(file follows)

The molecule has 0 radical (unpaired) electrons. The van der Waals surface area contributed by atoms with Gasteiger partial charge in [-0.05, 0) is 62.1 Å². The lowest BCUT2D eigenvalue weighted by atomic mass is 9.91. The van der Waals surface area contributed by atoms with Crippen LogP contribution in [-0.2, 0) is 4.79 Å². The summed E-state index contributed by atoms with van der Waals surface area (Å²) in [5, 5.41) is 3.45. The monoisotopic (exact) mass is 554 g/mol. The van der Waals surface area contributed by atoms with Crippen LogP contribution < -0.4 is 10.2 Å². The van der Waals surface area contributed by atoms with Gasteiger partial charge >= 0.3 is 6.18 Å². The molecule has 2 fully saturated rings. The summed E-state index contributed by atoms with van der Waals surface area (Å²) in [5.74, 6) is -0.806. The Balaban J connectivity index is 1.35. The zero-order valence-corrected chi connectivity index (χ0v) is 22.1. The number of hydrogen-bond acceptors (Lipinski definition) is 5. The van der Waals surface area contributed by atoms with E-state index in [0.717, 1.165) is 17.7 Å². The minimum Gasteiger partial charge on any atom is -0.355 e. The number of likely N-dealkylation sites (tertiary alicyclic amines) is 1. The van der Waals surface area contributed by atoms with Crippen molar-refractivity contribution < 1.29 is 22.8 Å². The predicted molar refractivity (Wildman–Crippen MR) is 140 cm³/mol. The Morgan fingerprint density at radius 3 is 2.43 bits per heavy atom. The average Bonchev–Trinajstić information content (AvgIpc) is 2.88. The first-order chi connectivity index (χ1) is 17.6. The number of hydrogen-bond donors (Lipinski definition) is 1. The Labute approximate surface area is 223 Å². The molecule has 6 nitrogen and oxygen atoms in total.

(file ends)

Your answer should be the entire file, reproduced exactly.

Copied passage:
The molecule has 0 radical (unpaired) electrons. The van der Waals surface area contributed by atoms with Gasteiger partial charge in [-0.05, 0) is 62.1 Å². The lowest BCUT2D eigenvalue weighted by atomic mass is 9.91. The van der Waals surface area contributed by atoms with Crippen LogP contribution in [-0.2, 0) is 4.79 Å². The summed E-state index contributed by atoms with van der Waals surface area (Å²) in [5, 5.41) is 3.45. The monoisotopic (exact) mass is 554 g/mol. The van der Waals surface area contributed by atoms with Crippen LogP contribution < -0.4 is 10.2 Å². The van der Waals surface area contributed by atoms with Gasteiger partial charge >= 0.3 is 6.18 Å². The molecule has 2 fully saturated rings. The summed E-state index contributed by atoms with van der Waals surface area (Å²) in [5.74, 6) is -0.806. The Balaban J connectivity index is 1.35. The zero-order valence-corrected chi connectivity index (χ0v) is 22.1. The number of hydrogen-bond acceptors (Lipinski definition) is 5. The van der Waals surface area contributed by atoms with E-state index in [0.717, 1.165) is 17.7 Å². The minimum Gasteiger partial charge on any atom is -0.355 e. The number of likely N-dealkylation sites (tertiary alicyclic amines) is 1. The van der Waals surface area contributed by atoms with Crippen molar-refractivity contribution < 1.29 is 22.8 Å². The predicted molar refractivity (Wildman–Crippen MR) is 140 cm³/mol. The Morgan fingerprint density at radius 3 is 2.43 bits per heavy atom. The average Bonchev–Trinajstić information content (AvgIpc) is 2.88. The first-order chi connectivity index (χ1) is 17.6. The number of hydrogen-bond donors (Lipinski definition) is 1. The Labute approximate surface area is 223 Å². The molecule has 6 nitrogen and oxygen atoms in total.